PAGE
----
Sign in to follow this  
Followers 0
Prot

Efficient way to read .obj files in Visual Studio 2013

5 posts in this topic

Hi there,

 

so I started out exploring the world of OpenGL using VS 2013,

 

When it came to reading .obj-files my plan was to open it as a filestream, read it linewise....In order to do so I wanted to Drag and Drop the file into the solution explorer. But then I accidentally dropped it somewhere else and then I had a serious DUFUQ moment.

 

It seems that VS is able not only to interpret .obj files but also to visualize them in a manner, like Autodesk's tools do. This leads me to the following question.

 

Does that mean that there are some libraries, prebuilt methods or something like this that would make it needless to write custom methods in order to let's say reading the vertex data?

 

What are those "libraries"? Where do I find them? And most important can I use them for my own purposes?

0

Share this post


Link to post
Share on other sites

There probably are, but writing your own .obj file loader is a good challenge :). I wrote my own some time ago, and I even have my own model format now xD.

 

I used stdio's FILE to load the file line by line, and then check if the line starts with "v" (for the verticies), and if yes, it used fscanf to get the rest of the data in the line :).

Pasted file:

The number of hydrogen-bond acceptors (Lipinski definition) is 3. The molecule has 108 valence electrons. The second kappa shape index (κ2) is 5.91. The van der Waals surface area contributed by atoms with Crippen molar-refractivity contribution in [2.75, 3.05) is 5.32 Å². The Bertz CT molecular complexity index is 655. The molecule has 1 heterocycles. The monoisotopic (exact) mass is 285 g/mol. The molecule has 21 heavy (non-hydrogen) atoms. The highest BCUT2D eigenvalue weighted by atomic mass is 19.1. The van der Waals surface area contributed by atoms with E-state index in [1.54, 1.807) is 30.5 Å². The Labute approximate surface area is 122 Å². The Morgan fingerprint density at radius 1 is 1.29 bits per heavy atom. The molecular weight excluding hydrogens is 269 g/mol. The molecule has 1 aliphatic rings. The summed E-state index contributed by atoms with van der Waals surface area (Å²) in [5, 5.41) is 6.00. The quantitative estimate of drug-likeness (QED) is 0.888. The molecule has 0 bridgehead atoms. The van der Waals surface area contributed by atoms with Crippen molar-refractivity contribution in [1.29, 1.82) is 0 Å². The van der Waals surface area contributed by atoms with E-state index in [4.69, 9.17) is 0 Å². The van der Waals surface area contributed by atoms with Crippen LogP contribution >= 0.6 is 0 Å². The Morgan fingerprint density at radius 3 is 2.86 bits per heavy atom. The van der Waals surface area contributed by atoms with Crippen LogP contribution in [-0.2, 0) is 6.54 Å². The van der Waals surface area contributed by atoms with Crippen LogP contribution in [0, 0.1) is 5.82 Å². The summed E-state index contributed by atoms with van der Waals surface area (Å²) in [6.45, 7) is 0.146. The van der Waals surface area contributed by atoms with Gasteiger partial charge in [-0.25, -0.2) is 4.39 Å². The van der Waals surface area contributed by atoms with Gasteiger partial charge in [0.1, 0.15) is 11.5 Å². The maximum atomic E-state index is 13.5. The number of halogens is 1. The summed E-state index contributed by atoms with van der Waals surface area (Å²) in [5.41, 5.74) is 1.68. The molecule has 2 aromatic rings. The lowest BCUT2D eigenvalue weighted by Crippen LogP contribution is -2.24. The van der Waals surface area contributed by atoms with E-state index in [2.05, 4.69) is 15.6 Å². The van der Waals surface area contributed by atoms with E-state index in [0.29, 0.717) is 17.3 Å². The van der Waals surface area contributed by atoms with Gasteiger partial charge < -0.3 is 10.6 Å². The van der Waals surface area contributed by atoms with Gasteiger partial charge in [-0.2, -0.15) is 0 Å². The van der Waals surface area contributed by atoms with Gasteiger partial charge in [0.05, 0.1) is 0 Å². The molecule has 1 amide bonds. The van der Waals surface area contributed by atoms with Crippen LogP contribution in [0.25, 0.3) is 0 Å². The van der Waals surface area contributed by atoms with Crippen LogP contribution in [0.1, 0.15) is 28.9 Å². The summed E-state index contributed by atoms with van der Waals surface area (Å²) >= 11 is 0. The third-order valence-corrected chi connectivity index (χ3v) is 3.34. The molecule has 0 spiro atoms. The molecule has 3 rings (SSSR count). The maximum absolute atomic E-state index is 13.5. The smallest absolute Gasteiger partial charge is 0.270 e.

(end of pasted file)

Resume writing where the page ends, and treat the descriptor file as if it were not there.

1

Share this post


Link to post
Share on other sites

^ +1

 

Usually obj, 3ds, fbx... are used as "interchange" formats so you can easily transfer/edit across multiple programs since they are well known/supported for import/export, but for your project/game you want to use your own binary format structured in a way that holds only data relevant for your needs, you can even merge multiple models/textures/whatever files in one file to reduce disk I/O count and make it even faster on load.

0

Share this post


Link to post
Share on other sites

While stating the obvious you do not seem to provide awnsers but to raise even more questions biggrin.png

 

I assume AAA titles also use formats of their own. However I wonder how they create them. I mean do they write plugnis for Autodesk's tools? I am pretty sure they use Autodesk, I mean writing their own modeling tools would produce a huge and unnecessary overhead, wouldn't it?

0

Share this post


Link to post
Share on other sites

I am pretty sure they use Autodesk, I mean writing their own modeling tools would produce a huge and unnecessary overhead, wouldn't it?